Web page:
Pisa Duomo

The cathedral complex in Pisa contains one of the most recognizable structures in the world, the famous Leaning Tower of Pisa. While this oddly tilted structure has a fascinating history and is quite beautiful, it is only one part of an architectural ensemble that has been designated by UNESCO as a World Heritage Site. The Pisa Duomo—or Pisa Cathedral—is the focal point of the square, which is called Piazza dei Miracoli (Square of Miracles).

Pisa Duomo
Pisa Duomo

Duomo Di Pisa is a magnificent medieval cathedral dedicated to St. Mary of the Assumption, and the cathedral complex in Pisa is dominated by this gleaming white marble masterpiece of Romanesque medieval architecture. It boasts five naves, with a triple-naved transept. The Pisa Cathedral contains many great works of art, but perhaps the most breathtaking is the elaborate carved pulpit by Nicola Pisano, with assistance from his son Giovanni. Pisano the elder also designed the ornate pulpit in the gothic Siena Cathedral. During renovations after a 1595 fire, it was put in storage and forgotten until rediscovered in 1926.

Construction on the Pisa Duomo started in 1063, and its design is attributed to the architect Busheto. Mosaics in the interior are Byzantine in origin. While not as extensive as the mosaics found in the churches and mausoleums of Ravenna that also comprise a World Heritage Site, they are nonetheless impressive. A beautiful mosaic of Christ in Majesty with St. John the Evangelist and the Virgin Mary on either side is in the apse, and is similar to the mosaics in the Monreale Cathedral in Sicily.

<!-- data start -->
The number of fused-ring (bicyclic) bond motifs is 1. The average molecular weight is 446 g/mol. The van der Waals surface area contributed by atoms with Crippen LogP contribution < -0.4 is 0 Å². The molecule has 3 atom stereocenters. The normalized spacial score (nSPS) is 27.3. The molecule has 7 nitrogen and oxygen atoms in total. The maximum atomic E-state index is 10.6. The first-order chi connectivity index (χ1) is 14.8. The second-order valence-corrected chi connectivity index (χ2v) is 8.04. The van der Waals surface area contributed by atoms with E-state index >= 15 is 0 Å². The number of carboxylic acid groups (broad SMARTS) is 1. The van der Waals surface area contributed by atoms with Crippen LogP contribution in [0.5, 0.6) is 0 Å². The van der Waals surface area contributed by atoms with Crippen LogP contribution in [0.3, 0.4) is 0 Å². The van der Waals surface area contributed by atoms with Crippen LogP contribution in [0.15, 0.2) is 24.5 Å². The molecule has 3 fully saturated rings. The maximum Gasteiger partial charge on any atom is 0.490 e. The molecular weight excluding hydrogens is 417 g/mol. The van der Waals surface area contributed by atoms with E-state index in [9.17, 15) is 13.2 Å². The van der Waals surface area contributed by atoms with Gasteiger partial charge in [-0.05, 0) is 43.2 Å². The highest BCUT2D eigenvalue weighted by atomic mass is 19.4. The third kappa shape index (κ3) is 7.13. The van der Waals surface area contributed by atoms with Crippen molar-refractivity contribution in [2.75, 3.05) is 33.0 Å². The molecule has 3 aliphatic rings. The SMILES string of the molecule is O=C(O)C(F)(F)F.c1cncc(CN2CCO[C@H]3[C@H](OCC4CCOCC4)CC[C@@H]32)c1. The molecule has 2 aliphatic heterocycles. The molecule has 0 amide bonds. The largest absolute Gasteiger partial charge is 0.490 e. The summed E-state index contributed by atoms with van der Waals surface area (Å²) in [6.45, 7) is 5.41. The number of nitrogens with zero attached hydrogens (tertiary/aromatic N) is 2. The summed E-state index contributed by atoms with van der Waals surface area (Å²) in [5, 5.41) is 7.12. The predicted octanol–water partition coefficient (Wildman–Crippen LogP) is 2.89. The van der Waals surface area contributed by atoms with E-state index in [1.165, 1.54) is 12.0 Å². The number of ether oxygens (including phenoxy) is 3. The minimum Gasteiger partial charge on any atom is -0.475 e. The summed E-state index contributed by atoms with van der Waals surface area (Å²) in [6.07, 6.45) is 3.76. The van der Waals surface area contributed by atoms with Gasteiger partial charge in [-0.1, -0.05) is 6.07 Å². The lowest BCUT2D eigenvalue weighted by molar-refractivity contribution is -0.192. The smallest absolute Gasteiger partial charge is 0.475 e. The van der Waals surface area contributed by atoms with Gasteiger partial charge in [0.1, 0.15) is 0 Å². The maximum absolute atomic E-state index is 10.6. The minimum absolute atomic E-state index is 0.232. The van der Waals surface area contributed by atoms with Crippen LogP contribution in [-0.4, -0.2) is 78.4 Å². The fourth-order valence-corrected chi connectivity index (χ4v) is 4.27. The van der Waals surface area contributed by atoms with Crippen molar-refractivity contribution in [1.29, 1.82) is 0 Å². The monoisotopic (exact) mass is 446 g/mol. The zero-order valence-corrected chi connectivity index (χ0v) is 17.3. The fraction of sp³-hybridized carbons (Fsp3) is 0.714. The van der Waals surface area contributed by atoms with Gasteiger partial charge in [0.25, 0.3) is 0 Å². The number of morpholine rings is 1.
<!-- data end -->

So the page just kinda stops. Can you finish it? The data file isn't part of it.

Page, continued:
The Corinthian granite pillars in the Duomo Di Pisa were once in the mosque of Palermo, Sicily when the city recaptured Palermo after the Arab occupation in 1063. The dome is adorned with frescoes and the ceiling is gilded and includes the coat of arms of the Medici family, who were as almost as important here as they were in Florence. There are several tombs in the Duomo Di Pisa, including the tomb of St. Ranieri, the patron saint of the city and patron saint of travelers. Traveling, especially seafaring and mostly for conquest, was an important element in the history of the city, as it is located so close to the sea. This is the main reason that many features in the Pisa Cathedral were originally located in some other structure elsewhere in the world.

As beautiful as the interior of the Pisa Duomo is, the exterior is equally magnificent, perhaps more so. It boasts a façade of gray and white marble and stone with splashes of colored marble. This “Pisan Romanesque” style can be seen in nearby Lucca as well as many other places throughout Tuscany. The massive bronze main doors were made in Giambologna’s Rome and Florence workshops.

If you step back to the edge of Piazza Duomo, you can see that the Pisa Cathedral has tilted a bit, as have several other structures in the city, most prominent of which, of course, is the Leaning Tower. From this perspective, you can get a view of the cathedral complex in Pisa and all the structures around it that surely justifies the whole as a total work of art. This view shows you the full ensemble—the grand cathedral, the lovely quirky tower, the ornate Baptistery of St. John the Baptist, and the treasure of the Camposanto that was almost miraculously restored after near complete destruction in World War II.

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